Every entrepreneur knows their first recipe for business success may not work out perfectly – in which case, they may need to rethink the ingredients. That’s exactly what Tre’dish has been doing; two years after its launch, the Toronto-based start-up is today unveiling a new platform aimed at supporting food entrepreneurs worldwide. It features a much more extensive menu than first-time around.
This is a relaunch that reflects the company’s struggles in a tough marketplace. Tre’dish, first featured in Forbes in November 2021, set up shop in the wake of the Covid-19 pandemic. Founder and CEO Peter Hwang noted how talented home chefs around the world had set up small ventures during the crisis, producing authentic meals that they sold in their local communities. He launched Tre’dish as a marketplace through which those chefs could build enduring businesses in the aftermath of the pandemic.
“We built and launched a simple marketplace for home chefs; they could use their home kitchens to prepare food and meals to sell in their local community,” recalls Hwang. “It was a model that made sense and it’s still very romantic and aspirational in its nature but what we realised really fast was this model in itself was flawed. The food and hospitality sector for small operators is fundamentally broken; there are big challenges to overcome to make this type of model work in the long term.”
In practice, Hwang explains, home chefs coming on to the Tre’dish marketplace enjoyed significant demand for their produce, but found they couldn’t turn a profit. Challenges such as food price inflation, labour shortages, delivery charges and energy costs conspired against them; paper-thin margins and the investment needed for expansion made growth almost impossible.
“Unless you provide meaningful support by way of software, tools and partnerships, the average food entrepreneur will not be able to build a profitable business on their own,” Hwang adds.
He’s not wrong. In the US alone, the National Restaurant Association estimates that a 30% failure rate is the norm; other studies puts the figure even higher – a study by Ohio State University found 60% of restaurants don’t make it past their first year. Separately, research focused on start-ups in the food industry suggests 80% of new businesses are doomed to failure.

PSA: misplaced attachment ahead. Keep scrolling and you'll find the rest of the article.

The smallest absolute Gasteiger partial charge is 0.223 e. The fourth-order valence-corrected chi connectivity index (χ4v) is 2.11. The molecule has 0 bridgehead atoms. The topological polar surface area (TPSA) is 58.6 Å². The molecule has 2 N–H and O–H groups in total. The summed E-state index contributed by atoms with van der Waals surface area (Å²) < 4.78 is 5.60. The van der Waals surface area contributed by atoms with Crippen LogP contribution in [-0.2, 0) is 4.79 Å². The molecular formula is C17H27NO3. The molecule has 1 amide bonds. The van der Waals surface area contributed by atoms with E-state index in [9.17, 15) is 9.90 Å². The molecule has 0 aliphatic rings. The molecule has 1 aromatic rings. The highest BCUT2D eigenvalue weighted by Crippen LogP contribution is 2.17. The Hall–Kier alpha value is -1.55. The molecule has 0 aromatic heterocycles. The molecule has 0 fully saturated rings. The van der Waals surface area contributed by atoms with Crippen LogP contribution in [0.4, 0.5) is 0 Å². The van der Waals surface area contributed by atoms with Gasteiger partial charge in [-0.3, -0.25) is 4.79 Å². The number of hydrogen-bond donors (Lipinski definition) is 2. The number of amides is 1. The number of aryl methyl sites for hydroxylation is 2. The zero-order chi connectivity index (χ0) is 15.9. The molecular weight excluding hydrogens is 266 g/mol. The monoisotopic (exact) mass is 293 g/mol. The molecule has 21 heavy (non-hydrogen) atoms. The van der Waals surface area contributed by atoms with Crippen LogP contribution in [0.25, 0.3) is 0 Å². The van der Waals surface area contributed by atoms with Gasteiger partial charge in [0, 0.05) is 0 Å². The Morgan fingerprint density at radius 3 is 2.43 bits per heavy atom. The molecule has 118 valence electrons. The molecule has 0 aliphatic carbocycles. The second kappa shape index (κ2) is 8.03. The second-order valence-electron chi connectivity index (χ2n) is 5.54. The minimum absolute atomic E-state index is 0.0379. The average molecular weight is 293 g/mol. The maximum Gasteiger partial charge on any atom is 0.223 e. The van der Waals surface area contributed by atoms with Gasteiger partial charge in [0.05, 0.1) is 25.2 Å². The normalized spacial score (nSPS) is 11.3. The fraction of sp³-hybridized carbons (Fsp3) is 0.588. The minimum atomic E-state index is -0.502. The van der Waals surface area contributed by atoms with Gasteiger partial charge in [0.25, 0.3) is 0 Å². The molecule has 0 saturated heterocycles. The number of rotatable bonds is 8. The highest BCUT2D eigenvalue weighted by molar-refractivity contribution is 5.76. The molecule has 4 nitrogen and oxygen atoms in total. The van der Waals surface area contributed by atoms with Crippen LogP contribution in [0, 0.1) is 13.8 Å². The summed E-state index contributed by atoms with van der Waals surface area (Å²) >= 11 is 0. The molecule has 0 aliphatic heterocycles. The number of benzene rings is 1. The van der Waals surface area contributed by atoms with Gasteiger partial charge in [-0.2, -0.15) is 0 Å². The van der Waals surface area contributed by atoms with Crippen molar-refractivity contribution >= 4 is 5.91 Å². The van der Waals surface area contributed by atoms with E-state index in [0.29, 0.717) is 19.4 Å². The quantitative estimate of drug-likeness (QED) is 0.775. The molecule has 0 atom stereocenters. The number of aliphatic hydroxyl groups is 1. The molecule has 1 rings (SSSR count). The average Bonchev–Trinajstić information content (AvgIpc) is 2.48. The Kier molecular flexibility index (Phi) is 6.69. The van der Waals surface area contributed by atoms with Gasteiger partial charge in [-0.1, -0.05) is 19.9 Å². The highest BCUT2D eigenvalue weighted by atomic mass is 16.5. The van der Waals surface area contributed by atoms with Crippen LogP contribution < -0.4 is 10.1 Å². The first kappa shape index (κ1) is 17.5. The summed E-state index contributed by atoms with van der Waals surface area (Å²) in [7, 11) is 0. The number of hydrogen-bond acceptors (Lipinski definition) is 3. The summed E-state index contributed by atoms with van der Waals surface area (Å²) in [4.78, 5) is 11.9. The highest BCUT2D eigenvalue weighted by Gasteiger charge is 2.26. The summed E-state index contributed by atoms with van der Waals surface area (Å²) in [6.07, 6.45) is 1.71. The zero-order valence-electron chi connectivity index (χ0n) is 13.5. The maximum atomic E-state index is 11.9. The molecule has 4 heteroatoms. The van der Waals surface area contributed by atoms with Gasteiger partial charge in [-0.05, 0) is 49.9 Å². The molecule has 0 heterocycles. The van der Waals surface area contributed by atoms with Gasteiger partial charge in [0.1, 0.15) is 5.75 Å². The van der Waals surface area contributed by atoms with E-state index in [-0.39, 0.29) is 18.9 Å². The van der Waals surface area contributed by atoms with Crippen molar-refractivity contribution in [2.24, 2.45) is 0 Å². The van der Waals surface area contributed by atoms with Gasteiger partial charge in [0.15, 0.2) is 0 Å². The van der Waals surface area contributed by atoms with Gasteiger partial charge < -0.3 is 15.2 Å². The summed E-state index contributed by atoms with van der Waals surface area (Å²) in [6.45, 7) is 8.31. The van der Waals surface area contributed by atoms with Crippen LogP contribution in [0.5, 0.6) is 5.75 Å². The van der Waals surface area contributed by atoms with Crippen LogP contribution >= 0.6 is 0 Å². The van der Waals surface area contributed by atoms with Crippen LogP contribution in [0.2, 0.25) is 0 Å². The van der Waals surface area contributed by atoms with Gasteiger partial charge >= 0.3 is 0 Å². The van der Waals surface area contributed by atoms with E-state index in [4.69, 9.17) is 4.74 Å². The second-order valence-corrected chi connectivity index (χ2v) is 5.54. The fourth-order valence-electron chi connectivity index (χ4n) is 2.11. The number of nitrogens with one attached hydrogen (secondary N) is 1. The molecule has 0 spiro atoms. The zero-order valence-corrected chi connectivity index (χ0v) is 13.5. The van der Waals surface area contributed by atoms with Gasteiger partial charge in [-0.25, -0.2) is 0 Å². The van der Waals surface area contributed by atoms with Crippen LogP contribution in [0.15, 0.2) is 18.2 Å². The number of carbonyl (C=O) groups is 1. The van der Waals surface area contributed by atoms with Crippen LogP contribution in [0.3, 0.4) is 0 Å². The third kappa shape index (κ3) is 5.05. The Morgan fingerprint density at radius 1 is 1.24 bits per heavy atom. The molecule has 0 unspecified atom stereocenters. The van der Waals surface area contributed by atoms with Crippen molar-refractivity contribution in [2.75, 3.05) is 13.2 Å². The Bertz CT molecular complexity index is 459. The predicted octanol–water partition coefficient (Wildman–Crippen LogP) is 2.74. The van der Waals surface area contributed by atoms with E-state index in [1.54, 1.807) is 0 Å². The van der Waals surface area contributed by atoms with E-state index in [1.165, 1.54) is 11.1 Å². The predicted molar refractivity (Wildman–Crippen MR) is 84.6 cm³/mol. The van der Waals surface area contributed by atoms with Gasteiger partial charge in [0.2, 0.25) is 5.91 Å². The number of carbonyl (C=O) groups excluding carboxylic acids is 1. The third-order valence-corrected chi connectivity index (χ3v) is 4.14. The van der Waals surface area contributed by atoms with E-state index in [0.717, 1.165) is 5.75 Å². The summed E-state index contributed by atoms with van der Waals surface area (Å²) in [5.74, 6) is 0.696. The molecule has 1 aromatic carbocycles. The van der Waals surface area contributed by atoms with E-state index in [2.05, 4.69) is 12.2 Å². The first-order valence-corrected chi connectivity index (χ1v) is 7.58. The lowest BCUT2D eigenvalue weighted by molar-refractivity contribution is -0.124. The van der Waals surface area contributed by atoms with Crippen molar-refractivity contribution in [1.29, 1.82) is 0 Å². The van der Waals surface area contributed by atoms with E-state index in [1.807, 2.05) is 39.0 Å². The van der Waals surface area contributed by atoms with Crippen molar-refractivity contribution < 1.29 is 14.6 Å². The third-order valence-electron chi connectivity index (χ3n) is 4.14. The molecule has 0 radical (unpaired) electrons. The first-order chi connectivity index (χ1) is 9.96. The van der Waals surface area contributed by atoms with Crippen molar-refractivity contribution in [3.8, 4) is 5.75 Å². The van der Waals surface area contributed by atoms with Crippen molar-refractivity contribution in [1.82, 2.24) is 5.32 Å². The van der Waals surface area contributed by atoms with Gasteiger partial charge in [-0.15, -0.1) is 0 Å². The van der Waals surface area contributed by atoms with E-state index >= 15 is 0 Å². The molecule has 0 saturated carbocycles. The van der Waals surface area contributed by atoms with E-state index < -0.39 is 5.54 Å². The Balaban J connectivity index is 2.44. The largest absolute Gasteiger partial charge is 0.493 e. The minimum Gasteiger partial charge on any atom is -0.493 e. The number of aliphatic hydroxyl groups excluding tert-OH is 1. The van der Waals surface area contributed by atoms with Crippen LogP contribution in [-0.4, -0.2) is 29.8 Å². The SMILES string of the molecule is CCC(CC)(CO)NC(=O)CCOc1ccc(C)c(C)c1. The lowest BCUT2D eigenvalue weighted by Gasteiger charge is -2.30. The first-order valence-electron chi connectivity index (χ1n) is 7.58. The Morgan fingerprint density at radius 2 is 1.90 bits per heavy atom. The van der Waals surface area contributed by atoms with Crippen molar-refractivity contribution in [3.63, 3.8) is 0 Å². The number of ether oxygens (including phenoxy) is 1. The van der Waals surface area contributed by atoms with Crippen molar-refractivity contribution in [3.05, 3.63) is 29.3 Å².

Today, then, the challenge for Tre’dish is to find a way to support the businesses selling through its marketplace so they can survive and prosper. Hwang’s solution to that challenge is the launch of a comprehensive suite of new tools and infrastructure designed to make running a food business much easier.
That includes everything from support with getting started in ecommerce to digital analysis of dish profitability and cost management. Tre’dish’s new platform will also offer access to buying groups, so that users can reduce their input costs, and provide support with marketing so they can reach a larger target market. The platform also features compliance solutions and health and safety tools. Users will even be able to book space in pop-up kitchens and commercial environments, rather than having to rent kitchen space.
Having broadened the offer in this way, Hwang sees Tre’dish expanding its reach; as well as the home chefs that the start-up originally targeted, Tre’dish could serve food subscription businesses, specialist caterers and essentially any sub-scale food entrepreneur in need of commercial support. The global market is enormous, Hwang points out – he is targeting 1 million users.
That’s certainly ambitious. In its first iteration, Tre’dish’s marketplace focused on home chefs in California, where it signed up less than 100 businesses. But Hwang says he already has 100 food entrepreneurs onboarded to the new platform, plus another 800 queuing up to join. “The new model is far more scalable,” he adds.
The full-scale new venture will start out in Toronto, but Hwang plans launches in other locations. He has also begun talks with investors – having raised seed finance of around $10 million in 2021, Tre’dish is now moving towards a Series A round likely to come in at around $30 million.
“Our goal is to build a new food movement,” says Hwang, for whom this venture is very personal. His own parents moved to Canada more than 40 years ago and poured their energies into the food and hospitality business they built. “I know first-hand the dedication that is needed to run a business in the sector,” he says.